What is inside sales? Here’s a definition
A simple definition of inside sales would be: “any sales done remotely.”
To really answer “what is inside sales,” it needs to be contrasted with outside sales. Outside sales refers to sales made through face-to-face meetings. While outside sales personnel traditionally got more resources and power, inside sales is quickly catching up.
In the past, phone calls were responsible for most inside sales activity, but now inside sales involves many forms of communication including web, email, and phone.
What Has Driven the Rise in Popularity of Inside Sales?
Technology and desire to reduce expenses have been the primary drivers.
In the 1970s and 1980s, telemarketing was the best-known form of the tactic. It was used for business to business and business to consumer sales; in the latter case the frequency of calls at dinnertime kept the practice from endearing itself to consumers, although the cost savings over placing a sales force in the field were undeniable.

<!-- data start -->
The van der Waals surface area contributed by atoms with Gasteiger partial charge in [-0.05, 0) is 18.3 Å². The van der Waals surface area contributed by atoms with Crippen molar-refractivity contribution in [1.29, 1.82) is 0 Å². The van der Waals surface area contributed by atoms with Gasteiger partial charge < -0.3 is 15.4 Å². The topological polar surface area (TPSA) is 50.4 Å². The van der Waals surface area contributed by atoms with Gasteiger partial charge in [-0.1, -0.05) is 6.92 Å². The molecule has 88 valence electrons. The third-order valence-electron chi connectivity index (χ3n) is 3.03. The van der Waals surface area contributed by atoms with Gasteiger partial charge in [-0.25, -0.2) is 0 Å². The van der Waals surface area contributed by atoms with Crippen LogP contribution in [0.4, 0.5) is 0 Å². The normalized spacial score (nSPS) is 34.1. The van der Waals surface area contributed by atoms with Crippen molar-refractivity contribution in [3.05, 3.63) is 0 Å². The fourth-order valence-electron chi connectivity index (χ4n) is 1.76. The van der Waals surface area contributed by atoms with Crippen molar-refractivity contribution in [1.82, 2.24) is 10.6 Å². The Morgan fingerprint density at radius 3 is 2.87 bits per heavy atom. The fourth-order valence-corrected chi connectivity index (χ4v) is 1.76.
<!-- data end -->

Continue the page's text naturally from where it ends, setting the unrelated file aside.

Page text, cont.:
By the turn of the 21st century, inside sales had been revolutionized by the ease and convenience of communicating and performing research over the web. Customers no longer needed a salesperson to visit to explain a product in detail; instead, emailing a PDF followed by a call to or from an inside sales rep proved to be just as effective and far less expensive for the company selling the product.
What is Inside Sales Today?
As consumer behavior has changed in the wake of the internet revolution, companies have followed suit and adapted their sales practices to keep pace. The result has been an increasing emphasis on hiring inside sales reps. This trend has not replaced outside sales reps entirely, however, it has redirected their activities to include using a number of techniques previously reserved for inside sales reps such as closing sales over the phone or via email. At some firms, the two positions have converged, with sales reps expected to cover both roles to one degree or another.
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